Sept. 11-Sept. 17
This Week in Milwaukee
Thursday, Sept. 11
Neil Hamburger @ Cactus Club, 10 p.m.
With his greasy comb-over, cheap tuxedo, poor comic timing and frequent, phlegmy coughing fits, Neil Hamburger’s sendup of bad stand-ups should be almost as tired as the bad stand-ups he’s mocking. But Hamburger’s shtick is really just a vehicle for his subversive, awkwardly delivered jabs at obvious celebrity tar gets, jokes that would be funny regardless of how they were presented. “What do you call a senior citizen who can’t refrain from exposing their genitalia in public?” Hamburger asks in one typical gag. “Madonna.”
Pezzettino @ Stonefly Brewery, 9 p.m.
In a city where accordions are used almost exclusively for celebratory purposes, singer-songwriter Margaret Stutt has the audacity to use them to make sad music. With her latest project, Pezzettino, she alternates between piano and accordion, sighing restless, lovelorn songs, touching on Tori Amos’ stark moodiness and Andrew Bird’s simple, looping, classically inspired compositions. Tonight’s show is a release party for Pezzettino’s debut album, Because I Have No Control, a no-budget disc that, although recorded on a laptop, often sounds like it was captured on a beat-up tape recorder.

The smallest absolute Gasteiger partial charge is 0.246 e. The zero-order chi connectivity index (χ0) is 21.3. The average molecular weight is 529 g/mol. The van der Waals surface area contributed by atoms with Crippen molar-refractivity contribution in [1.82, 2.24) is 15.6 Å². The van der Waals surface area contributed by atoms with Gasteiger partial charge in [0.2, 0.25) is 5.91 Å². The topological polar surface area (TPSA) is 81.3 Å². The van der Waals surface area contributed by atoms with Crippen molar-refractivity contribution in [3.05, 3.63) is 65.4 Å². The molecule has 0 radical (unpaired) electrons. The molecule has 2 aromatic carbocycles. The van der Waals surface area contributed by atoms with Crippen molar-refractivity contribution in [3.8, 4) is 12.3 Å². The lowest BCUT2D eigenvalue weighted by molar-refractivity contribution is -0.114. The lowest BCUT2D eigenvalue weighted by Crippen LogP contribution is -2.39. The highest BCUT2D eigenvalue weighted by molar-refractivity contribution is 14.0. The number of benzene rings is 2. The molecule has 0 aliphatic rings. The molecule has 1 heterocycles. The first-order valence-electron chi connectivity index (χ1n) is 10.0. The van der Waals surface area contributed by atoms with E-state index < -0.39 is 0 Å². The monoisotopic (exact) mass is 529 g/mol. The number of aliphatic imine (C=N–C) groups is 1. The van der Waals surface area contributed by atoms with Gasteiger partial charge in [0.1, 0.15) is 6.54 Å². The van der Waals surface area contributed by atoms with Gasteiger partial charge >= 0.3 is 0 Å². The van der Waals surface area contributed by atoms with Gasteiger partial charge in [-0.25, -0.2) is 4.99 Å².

Ripper @ The Alchemist Theatre, 7:30 p.m.
Because they were never solved, the Jack the Ripper murders have been a particularly ripe muse for writers for more than a century, as countless pieces of fiction have speculated who may have been the killer and—more interestingly—what his or her motives could have been. Local writer and director Jackie Benka is the latest to take a stab at the legendary serial killer, with the Alchemist Theatre’s latest offering, Ripper, which runs through Sept. 27. The production makes ample use of the theater’s small interior, converting it into the streets of 19th-century London. Theatergoers will even be “escorted” to their seats by prostitutes, most of whom will almost certainly meet a grisly fate during the play.